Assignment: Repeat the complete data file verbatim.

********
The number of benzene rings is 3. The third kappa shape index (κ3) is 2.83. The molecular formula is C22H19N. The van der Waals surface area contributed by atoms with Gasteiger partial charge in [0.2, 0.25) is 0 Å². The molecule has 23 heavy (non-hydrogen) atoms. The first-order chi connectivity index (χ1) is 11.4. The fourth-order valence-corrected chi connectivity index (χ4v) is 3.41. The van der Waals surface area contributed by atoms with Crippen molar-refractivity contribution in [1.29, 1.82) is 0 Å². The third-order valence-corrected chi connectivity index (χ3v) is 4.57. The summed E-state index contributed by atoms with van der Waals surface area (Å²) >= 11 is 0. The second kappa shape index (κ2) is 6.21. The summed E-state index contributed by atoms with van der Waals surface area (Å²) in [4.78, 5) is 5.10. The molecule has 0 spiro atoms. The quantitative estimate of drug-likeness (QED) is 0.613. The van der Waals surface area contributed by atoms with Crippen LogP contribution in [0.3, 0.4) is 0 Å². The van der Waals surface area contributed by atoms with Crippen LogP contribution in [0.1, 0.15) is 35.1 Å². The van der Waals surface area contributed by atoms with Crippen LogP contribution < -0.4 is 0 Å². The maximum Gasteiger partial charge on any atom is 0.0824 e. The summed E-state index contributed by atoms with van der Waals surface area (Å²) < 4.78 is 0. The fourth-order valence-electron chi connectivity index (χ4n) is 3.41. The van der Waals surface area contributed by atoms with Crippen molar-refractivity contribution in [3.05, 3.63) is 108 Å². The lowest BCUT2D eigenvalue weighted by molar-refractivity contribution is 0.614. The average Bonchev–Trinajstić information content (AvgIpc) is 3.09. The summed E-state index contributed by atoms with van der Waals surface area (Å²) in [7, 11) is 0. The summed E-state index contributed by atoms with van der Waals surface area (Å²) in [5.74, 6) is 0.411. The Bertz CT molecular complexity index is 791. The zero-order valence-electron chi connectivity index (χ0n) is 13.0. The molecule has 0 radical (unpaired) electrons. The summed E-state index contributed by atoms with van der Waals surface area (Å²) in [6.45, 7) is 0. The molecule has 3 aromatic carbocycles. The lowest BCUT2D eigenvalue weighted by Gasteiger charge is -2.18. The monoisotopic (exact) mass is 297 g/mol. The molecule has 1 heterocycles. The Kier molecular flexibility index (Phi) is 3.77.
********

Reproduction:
The number of benzene rings is 3. The third kappa shape index (κ3) is 2.83. The molecular formula is C22H19N. The van der Waals surface area contributed by atoms with Gasteiger partial charge in [0.2, 0.25) is 0 Å². The molecule has 23 heavy (non-hydrogen) atoms. The first-order chi connectivity index (χ1) is 11.4. The fourth-order valence-corrected chi connectivity index (χ4v) is 3.41. The van der Waals surface area contributed by atoms with Crippen molar-refractivity contribution in [1.29, 1.82) is 0 Å². The third-order valence-corrected chi connectivity index (χ3v) is 4.57. The summed E-state index contributed by atoms with van der Waals surface area (Å²) >= 11 is 0. The second kappa shape index (κ2) is 6.21. The summed E-state index contributed by atoms with van der Waals surface area (Å²) in [4.78, 5) is 5.10. The molecule has 0 spiro atoms. The quantitative estimate of drug-likeness (QED) is 0.613. The van der Waals surface area contributed by atoms with Crippen LogP contribution in [0.3, 0.4) is 0 Å². The van der Waals surface area contributed by atoms with Crippen LogP contribution in [0.1, 0.15) is 35.1 Å². The van der Waals surface area contributed by atoms with Crippen LogP contribution < -0.4 is 0 Å². The maximum Gasteiger partial charge on any atom is 0.0824 e. The summed E-state index contributed by atoms with van der Waals surface area (Å²) < 4.78 is 0. The fourth-order valence-electron chi connectivity index (χ4n) is 3.41. The van der Waals surface area contributed by atoms with Crippen molar-refractivity contribution in [3.05, 3.63) is 108 Å². The lowest BCUT2D eigenvalue weighted by molar-refractivity contribution is 0.614. The average Bonchev–Trinajstić information content (AvgIpc) is 3.09. The summed E-state index contributed by atoms with van der Waals surface area (Å²) in [7, 11) is 0. The summed E-state index contributed by atoms with van der Waals surface area (Å²) in [5.74, 6) is 0.411. The Bertz CT molecular complexity index is 791. The zero-order valence-electron chi connectivity index (χ0n) is 13.0. The molecule has 0 radical (unpaired) electrons. The summed E-state index contributed by atoms with van der Waals surface area (Å²) in [6.45, 7) is 0. The molecule has 3 aromatic carbocycles. The lowest BCUT2D eigenvalue weighted by Gasteiger charge is -2.18. The monoisotopic (exact) mass is 297 g/mol. The molecule has 1 heterocycles. The Kier molecular flexibility index (Phi) is 3.77.